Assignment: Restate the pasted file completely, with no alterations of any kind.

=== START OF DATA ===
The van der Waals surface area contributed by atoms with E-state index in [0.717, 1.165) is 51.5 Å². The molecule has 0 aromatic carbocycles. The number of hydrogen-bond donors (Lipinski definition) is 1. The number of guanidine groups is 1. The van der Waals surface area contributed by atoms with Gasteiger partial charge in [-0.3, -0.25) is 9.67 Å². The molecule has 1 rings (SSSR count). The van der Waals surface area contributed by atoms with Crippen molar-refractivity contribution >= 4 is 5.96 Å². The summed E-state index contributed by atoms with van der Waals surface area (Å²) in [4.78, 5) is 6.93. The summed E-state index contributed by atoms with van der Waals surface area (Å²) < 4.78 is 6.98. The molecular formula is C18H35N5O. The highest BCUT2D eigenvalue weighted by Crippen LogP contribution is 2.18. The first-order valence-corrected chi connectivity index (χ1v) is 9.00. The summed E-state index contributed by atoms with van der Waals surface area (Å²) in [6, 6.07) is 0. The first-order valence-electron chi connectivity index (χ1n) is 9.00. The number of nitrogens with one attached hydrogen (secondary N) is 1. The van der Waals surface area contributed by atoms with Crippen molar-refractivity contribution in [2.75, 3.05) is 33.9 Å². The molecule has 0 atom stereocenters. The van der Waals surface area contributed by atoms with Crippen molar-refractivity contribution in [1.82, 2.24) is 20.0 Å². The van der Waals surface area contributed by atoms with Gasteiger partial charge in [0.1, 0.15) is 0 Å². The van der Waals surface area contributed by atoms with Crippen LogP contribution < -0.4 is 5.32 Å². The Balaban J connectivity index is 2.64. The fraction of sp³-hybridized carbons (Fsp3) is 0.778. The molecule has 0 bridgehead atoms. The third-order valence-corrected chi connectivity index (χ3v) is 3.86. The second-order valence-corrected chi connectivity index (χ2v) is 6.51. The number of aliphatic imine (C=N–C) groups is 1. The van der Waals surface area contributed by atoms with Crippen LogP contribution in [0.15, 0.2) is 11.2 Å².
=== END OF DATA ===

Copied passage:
The van der Waals surface area contributed by atoms with E-state index in [0.717, 1.165) is 51.5 Å². The molecule has 0 aromatic carbocycles. The number of hydrogen-bond donors (Lipinski definition) is 1. The number of guanidine groups is 1. The van der Waals surface area contributed by atoms with Gasteiger partial charge in [-0.3, -0.25) is 9.67 Å². The molecule has 1 rings (SSSR count). The van der Waals surface area contributed by atoms with Crippen molar-refractivity contribution >= 4 is 5.96 Å². The summed E-state index contributed by atoms with van der Waals surface area (Å²) in [4.78, 5) is 6.93. The summed E-state index contributed by atoms with van der Waals surface area (Å²) < 4.78 is 6.98. The molecular formula is C18H35N5O. The highest BCUT2D eigenvalue weighted by Crippen LogP contribution is 2.18. The first-order valence-corrected chi connectivity index (χ1v) is 9.00. The summed E-state index contributed by atoms with van der Waals surface area (Å²) in [6, 6.07) is 0. The first-order valence-electron chi connectivity index (χ1n) is 9.00. The number of nitrogens with one attached hydrogen (secondary N) is 1. The van der Waals surface area contributed by atoms with Crippen molar-refractivity contribution in [2.75, 3.05) is 33.9 Å². The molecule has 0 atom stereocenters. The van der Waals surface area contributed by atoms with Crippen molar-refractivity contribution in [1.82, 2.24) is 20.0 Å². The van der Waals surface area contributed by atoms with Gasteiger partial charge in [0.1, 0.15) is 0 Å². The van der Waals surface area contributed by atoms with Crippen LogP contribution < -0.4 is 5.32 Å². The Balaban J connectivity index is 2.64. The fraction of sp³-hybridized carbons (Fsp3) is 0.778. The molecule has 0 bridgehead atoms. The third-order valence-corrected chi connectivity index (χ3v) is 3.86. The second-order valence-corrected chi connectivity index (χ2v) is 6.51. The number of aliphatic imine (C=N–C) groups is 1. The van der Waals surface area contributed by atoms with Crippen LogP contribution in [0.15, 0.2) is 11.2 Å².